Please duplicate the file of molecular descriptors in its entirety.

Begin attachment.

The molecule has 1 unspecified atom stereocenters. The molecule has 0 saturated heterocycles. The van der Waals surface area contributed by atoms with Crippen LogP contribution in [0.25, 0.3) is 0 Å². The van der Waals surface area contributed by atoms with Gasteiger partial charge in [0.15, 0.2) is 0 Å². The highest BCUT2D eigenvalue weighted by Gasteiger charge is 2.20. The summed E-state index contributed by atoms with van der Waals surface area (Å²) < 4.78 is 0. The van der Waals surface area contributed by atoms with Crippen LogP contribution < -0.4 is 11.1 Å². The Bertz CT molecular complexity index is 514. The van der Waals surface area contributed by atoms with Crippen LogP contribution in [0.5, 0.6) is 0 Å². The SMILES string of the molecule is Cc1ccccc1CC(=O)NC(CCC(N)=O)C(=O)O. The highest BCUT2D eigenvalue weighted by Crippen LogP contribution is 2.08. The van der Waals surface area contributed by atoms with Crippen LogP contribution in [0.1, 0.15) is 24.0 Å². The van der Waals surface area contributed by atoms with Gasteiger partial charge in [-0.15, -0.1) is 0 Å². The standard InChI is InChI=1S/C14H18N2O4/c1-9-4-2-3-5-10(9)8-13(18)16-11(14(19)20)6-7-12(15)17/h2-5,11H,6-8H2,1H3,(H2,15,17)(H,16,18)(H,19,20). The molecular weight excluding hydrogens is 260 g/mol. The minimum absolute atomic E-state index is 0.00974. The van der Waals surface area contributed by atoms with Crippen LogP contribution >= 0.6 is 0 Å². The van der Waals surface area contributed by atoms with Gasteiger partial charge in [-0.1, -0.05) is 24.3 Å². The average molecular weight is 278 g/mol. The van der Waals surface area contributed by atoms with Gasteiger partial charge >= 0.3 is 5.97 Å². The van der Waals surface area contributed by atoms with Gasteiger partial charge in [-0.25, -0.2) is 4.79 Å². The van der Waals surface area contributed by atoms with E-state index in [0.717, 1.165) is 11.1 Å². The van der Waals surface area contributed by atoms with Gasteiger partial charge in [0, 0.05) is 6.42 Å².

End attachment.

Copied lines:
The molecule has 1 unspecified atom stereocenters. The molecule has 0 saturated heterocycles. The van der Waals surface area contributed by atoms with Crippen LogP contribution in [0.25, 0.3) is 0 Å². The van der Waals surface area contributed by atoms with Gasteiger partial charge in [0.15, 0.2) is 0 Å². The highest BCUT2D eigenvalue weighted by Gasteiger charge is 2.20. The summed E-state index contributed by atoms with van der Waals surface area (Å²) < 4.78 is 0. The van der Waals surface area contributed by atoms with Crippen LogP contribution < -0.4 is 11.1 Å². The Bertz CT molecular complexity index is 514. The van der Waals surface area contributed by atoms with Crippen LogP contribution in [0.5, 0.6) is 0 Å². The SMILES string of the molecule is Cc1ccccc1CC(=O)NC(CCC(N)=O)C(=O)O. The highest BCUT2D eigenvalue weighted by Crippen LogP contribution is 2.08. The van der Waals surface area contributed by atoms with Crippen LogP contribution in [0.1, 0.15) is 24.0 Å². The van der Waals surface area contributed by atoms with Gasteiger partial charge in [-0.15, -0.1) is 0 Å². The standard InChI is InChI=1S/C14H18N2O4/c1-9-4-2-3-5-10(9)8-13(18)16-11(14(19)20)6-7-12(15)17/h2-5,11H,6-8H2,1H3,(H2,15,17)(H,16,18)(H,19,20). The molecular weight excluding hydrogens is 260 g/mol. The minimum absolute atomic E-state index is 0.00974. The van der Waals surface area contributed by atoms with Crippen LogP contribution >= 0.6 is 0 Å². The van der Waals surface area contributed by atoms with Gasteiger partial charge in [-0.1, -0.05) is 24.3 Å². The average molecular weight is 278 g/mol. The van der Waals surface area contributed by atoms with Gasteiger partial charge >= 0.3 is 5.97 Å². The van der Waals surface area contributed by atoms with Gasteiger partial charge in [-0.25, -0.2) is 4.79 Å². The van der Waals surface area contributed by atoms with E-state index in [0.717, 1.165) is 11.1 Å². The van der Waals surface area contributed by atoms with Gasteiger partial charge in [0, 0.05) is 6.42 Å².